The Fair Debt Collection Practice Act

What is the Fair Debt Collection Practice Act (FDCPA)?

One of the issues that consumers are facing today and have been dealing with for a very long time is the “extent of pressure” creditors are willing to put on consumers to collect on a debt. On the one hand, a creditor has the right to enforce that debt. On the other hand, the enforcement of that right can very quickly become abusive.

This very abuse became the reason why Congress enacted the FDCPA which is “to eliminate abusive debt collection practices by debt collectors” and “to protect consumers against debt collection abuses.”

Which Acts by a Debt Collector Violate FDCPA?

If a debt collector is trying to collect on a debt, there are specific things it cannot do:

  • Ask you pay more than what you owe,
  • Call repeatedly or continuously,
  • Use obscene, profane, or abusive language,
  • Call before 8 a.m. or after 9 p.m.,
  • Use or threaten to use violence if you do not pay the debt.

The list of prohibited acts is not exhaustive, and if your situation does not neatly fit into one of the items in the list or you are not sure whether a debt collector is acting outside the law please find a short form for a free creditor call log below.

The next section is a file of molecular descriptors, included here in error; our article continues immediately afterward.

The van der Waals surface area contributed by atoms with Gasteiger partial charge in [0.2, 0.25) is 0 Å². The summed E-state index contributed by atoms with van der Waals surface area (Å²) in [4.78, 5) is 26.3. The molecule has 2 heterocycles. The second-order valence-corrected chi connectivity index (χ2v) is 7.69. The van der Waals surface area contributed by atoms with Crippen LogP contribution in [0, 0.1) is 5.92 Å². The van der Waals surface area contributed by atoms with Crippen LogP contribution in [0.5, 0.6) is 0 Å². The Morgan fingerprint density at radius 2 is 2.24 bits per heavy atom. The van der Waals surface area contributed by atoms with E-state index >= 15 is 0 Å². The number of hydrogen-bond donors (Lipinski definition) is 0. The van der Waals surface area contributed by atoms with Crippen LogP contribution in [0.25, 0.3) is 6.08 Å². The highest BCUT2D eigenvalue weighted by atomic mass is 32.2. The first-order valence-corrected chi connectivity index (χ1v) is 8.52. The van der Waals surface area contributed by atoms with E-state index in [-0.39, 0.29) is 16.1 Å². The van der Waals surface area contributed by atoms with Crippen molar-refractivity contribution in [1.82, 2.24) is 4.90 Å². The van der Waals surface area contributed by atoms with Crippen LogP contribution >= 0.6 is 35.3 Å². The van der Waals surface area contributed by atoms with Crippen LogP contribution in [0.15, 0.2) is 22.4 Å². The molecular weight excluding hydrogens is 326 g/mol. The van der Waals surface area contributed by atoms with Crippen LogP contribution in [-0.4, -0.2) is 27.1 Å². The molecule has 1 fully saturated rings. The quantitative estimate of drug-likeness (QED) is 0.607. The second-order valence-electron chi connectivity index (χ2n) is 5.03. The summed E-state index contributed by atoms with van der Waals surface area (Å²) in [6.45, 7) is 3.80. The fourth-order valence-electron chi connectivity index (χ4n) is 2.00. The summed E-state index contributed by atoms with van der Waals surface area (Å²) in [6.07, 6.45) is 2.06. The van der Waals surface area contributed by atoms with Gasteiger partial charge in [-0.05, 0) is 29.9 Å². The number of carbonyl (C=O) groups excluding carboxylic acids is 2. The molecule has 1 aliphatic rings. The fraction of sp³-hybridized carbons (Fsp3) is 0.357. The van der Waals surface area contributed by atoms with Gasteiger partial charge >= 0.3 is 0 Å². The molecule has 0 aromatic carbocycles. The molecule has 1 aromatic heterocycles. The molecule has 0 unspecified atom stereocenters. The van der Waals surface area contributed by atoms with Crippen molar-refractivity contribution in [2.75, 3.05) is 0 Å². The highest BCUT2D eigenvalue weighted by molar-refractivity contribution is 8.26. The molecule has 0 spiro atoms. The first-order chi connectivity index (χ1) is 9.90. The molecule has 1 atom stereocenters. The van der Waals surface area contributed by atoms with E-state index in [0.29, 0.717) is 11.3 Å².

Recent Developments

The U.S. Courts of Appeals for the Eleventh Circuit issued an opinion vacating its earlier decision in Hunstein v. Preferred Collection and Management Services, Inc. and one more time reinforced consumer privacy right.

In Hunstein, a debt collector electronically transmitted sensitive information concerning a consumer’s debt to a third-party – commercial mail vendor including the vendor’s employees. The vendor then used the data to create, print, and mail a “dunning” letter to the consumer. Information transmitted included: 1. Status as a debtor 2. The exact balance of his debt and the entity to which it was owed, 3. The debt concerned his son’s medical treatment and 4. His son’s name.

The Court determined that Plaintiff had standing and sufficiently alleged a plausible cause of action. And even though, this is not where the fight ends, the Court is clear – if those facts are indeed true, our Consumer-Plaintiff will have a remedy.

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